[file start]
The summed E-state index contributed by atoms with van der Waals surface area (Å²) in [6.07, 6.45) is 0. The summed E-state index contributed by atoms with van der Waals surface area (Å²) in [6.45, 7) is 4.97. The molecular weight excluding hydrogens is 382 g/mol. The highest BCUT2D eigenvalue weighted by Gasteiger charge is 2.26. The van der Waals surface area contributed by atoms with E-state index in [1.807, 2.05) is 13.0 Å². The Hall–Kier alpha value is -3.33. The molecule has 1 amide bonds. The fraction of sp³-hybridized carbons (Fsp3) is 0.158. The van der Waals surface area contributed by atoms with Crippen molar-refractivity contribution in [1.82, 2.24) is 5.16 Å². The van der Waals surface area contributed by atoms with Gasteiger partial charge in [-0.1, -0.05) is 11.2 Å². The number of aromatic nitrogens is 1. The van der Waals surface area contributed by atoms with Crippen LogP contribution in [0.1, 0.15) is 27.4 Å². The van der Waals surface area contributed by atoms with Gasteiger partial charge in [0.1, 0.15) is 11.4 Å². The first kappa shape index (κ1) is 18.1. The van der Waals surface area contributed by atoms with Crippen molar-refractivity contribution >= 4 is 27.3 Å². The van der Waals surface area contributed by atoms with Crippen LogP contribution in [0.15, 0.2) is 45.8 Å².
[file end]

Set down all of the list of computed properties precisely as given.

The summed E-state index contributed by atoms with van der Waals surface area (Å²) in [6.07, 6.45) is 0. The summed E-state index contributed by atoms with van der Waals surface area (Å²) in [6.45, 7) is 4.97. The molecular weight excluding hydrogens is 382 g/mol. The highest BCUT2D eigenvalue weighted by Gasteiger charge is 2.26. The van der Waals surface area contributed by atoms with E-state index in [1.807, 2.05) is 13.0 Å². The Hall–Kier alpha value is -3.33. The molecule has 1 amide bonds. The fraction of sp³-hybridized carbons (Fsp3) is 0.158. The van der Waals surface area contributed by atoms with Crippen molar-refractivity contribution in [1.82, 2.24) is 5.16 Å². The van der Waals surface area contributed by atoms with Gasteiger partial charge in [-0.1, -0.05) is 11.2 Å². The number of aromatic nitrogens is 1. The van der Waals surface area contributed by atoms with Crippen LogP contribution in [0.1, 0.15) is 27.4 Å². The van der Waals surface area contributed by atoms with Gasteiger partial charge in [0.1, 0.15) is 11.4 Å². The first kappa shape index (κ1) is 18.1. The van der Waals surface area contributed by atoms with Crippen molar-refractivity contribution >= 4 is 27.3 Å². The van der Waals surface area contributed by atoms with Crippen LogP contribution in [0.15, 0.2) is 45.8 Å².